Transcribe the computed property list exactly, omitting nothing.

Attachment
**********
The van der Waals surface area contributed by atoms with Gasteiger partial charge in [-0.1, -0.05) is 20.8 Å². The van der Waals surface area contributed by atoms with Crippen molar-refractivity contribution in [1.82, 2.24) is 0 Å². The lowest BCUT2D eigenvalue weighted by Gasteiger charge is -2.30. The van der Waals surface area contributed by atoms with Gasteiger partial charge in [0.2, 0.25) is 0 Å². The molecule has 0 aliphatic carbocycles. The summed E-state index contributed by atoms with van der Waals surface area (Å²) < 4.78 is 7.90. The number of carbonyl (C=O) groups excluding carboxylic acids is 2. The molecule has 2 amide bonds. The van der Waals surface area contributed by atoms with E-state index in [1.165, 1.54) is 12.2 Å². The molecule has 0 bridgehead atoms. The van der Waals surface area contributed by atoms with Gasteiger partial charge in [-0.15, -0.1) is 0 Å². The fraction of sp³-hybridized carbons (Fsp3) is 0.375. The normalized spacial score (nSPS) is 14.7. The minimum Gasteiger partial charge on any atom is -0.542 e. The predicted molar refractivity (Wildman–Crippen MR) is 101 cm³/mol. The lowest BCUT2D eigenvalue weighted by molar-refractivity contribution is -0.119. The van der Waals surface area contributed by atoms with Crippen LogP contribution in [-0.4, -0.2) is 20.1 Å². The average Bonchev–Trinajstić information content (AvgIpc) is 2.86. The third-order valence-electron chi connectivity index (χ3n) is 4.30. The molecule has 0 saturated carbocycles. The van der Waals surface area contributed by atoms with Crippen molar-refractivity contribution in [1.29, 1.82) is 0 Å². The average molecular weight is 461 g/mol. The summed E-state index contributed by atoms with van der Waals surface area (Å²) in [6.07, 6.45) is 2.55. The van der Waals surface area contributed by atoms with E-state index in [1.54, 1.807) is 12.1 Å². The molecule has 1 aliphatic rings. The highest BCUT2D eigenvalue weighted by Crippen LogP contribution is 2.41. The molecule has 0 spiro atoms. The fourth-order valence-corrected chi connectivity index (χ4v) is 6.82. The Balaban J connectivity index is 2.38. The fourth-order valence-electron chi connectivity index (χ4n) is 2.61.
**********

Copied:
The van der Waals surface area contributed by atoms with Gasteiger partial charge in [-0.1, -0.05) is 20.8 Å². The van der Waals surface area contributed by atoms with Crippen molar-refractivity contribution in [1.82, 2.24) is 0 Å². The lowest BCUT2D eigenvalue weighted by Gasteiger charge is -2.30. The van der Waals surface area contributed by atoms with Gasteiger partial charge in [0.2, 0.25) is 0 Å². The molecule has 0 aliphatic carbocycles. The summed E-state index contributed by atoms with van der Waals surface area (Å²) < 4.78 is 7.90. The number of carbonyl (C=O) groups excluding carboxylic acids is 2. The molecule has 2 amide bonds. The van der Waals surface area contributed by atoms with E-state index in [1.165, 1.54) is 12.2 Å². The molecule has 0 bridgehead atoms. The van der Waals surface area contributed by atoms with Gasteiger partial charge in [-0.15, -0.1) is 0 Å². The fraction of sp³-hybridized carbons (Fsp3) is 0.375. The normalized spacial score (nSPS) is 14.7. The minimum Gasteiger partial charge on any atom is -0.542 e. The predicted molar refractivity (Wildman–Crippen MR) is 101 cm³/mol. The lowest BCUT2D eigenvalue weighted by molar-refractivity contribution is -0.119. The van der Waals surface area contributed by atoms with Crippen LogP contribution in [-0.4, -0.2) is 20.1 Å². The average Bonchev–Trinajstić information content (AvgIpc) is 2.86. The third-order valence-electron chi connectivity index (χ3n) is 4.30. The molecule has 0 saturated carbocycles. The van der Waals surface area contributed by atoms with Crippen molar-refractivity contribution in [1.29, 1.82) is 0 Å². The average molecular weight is 461 g/mol. The summed E-state index contributed by atoms with van der Waals surface area (Å²) in [6.07, 6.45) is 2.55. The van der Waals surface area contributed by atoms with E-state index in [1.54, 1.807) is 12.1 Å². The molecule has 1 aliphatic rings. The highest BCUT2D eigenvalue weighted by Crippen LogP contribution is 2.41. The molecule has 0 spiro atoms. The fourth-order valence-corrected chi connectivity index (χ4v) is 6.82. The Balaban J connectivity index is 2.38. The fourth-order valence-electron chi connectivity index (χ4n) is 2.61.